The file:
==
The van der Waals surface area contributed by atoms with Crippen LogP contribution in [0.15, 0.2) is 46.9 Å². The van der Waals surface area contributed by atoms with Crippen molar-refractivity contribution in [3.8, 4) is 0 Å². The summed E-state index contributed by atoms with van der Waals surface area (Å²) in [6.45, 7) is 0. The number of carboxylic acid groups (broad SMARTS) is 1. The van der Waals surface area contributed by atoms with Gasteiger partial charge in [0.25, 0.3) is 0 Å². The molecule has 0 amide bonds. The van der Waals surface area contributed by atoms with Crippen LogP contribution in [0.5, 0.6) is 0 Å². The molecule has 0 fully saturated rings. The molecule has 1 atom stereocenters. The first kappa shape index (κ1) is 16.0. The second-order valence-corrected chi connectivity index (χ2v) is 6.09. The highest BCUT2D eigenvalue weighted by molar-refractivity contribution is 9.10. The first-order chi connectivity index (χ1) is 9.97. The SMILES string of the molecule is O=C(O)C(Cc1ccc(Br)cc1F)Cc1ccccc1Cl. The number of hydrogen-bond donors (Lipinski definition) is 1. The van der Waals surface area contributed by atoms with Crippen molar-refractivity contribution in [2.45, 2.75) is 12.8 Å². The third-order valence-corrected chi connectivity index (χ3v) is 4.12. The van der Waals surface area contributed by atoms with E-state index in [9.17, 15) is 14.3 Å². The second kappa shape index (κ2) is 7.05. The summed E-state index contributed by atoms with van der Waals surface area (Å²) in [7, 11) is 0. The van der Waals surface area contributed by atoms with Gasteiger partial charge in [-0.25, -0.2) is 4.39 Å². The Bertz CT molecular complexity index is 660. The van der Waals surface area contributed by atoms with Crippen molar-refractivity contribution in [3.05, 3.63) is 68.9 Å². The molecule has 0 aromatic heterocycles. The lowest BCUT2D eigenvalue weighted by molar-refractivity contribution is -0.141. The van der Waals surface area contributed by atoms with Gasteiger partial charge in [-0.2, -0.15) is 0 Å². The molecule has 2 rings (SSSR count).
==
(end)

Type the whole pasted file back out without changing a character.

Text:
The van der Waals surface area contributed by atoms with Crippen LogP contribution in [0.15, 0.2) is 46.9 Å². The van der Waals surface area contributed by atoms with Crippen molar-refractivity contribution in [3.8, 4) is 0 Å². The summed E-state index contributed by atoms with van der Waals surface area (Å²) in [6.45, 7) is 0. The number of carboxylic acid groups (broad SMARTS) is 1. The van der Waals surface area contributed by atoms with Gasteiger partial charge in [0.25, 0.3) is 0 Å². The molecule has 0 amide bonds. The van der Waals surface area contributed by atoms with Crippen LogP contribution in [0.5, 0.6) is 0 Å². The molecule has 0 fully saturated rings. The molecule has 1 atom stereocenters. The first kappa shape index (κ1) is 16.0. The second-order valence-corrected chi connectivity index (χ2v) is 6.09. The highest BCUT2D eigenvalue weighted by molar-refractivity contribution is 9.10. The first-order chi connectivity index (χ1) is 9.97. The SMILES string of the molecule is O=C(O)C(Cc1ccc(Br)cc1F)Cc1ccccc1Cl. The number of hydrogen-bond donors (Lipinski definition) is 1. The van der Waals surface area contributed by atoms with Crippen molar-refractivity contribution in [2.45, 2.75) is 12.8 Å². The third-order valence-corrected chi connectivity index (χ3v) is 4.12. The van der Waals surface area contributed by atoms with E-state index in [9.17, 15) is 14.3 Å². The second kappa shape index (κ2) is 7.05. The summed E-state index contributed by atoms with van der Waals surface area (Å²) in [7, 11) is 0. The van der Waals surface area contributed by atoms with Gasteiger partial charge in [-0.25, -0.2) is 4.39 Å². The Bertz CT molecular complexity index is 660. The van der Waals surface area contributed by atoms with Crippen molar-refractivity contribution in [3.05, 3.63) is 68.9 Å². The molecule has 0 aromatic heterocycles. The lowest BCUT2D eigenvalue weighted by molar-refractivity contribution is -0.141. The van der Waals surface area contributed by atoms with Gasteiger partial charge in [-0.2, -0.15) is 0 Å². The molecule has 2 rings (SSSR count).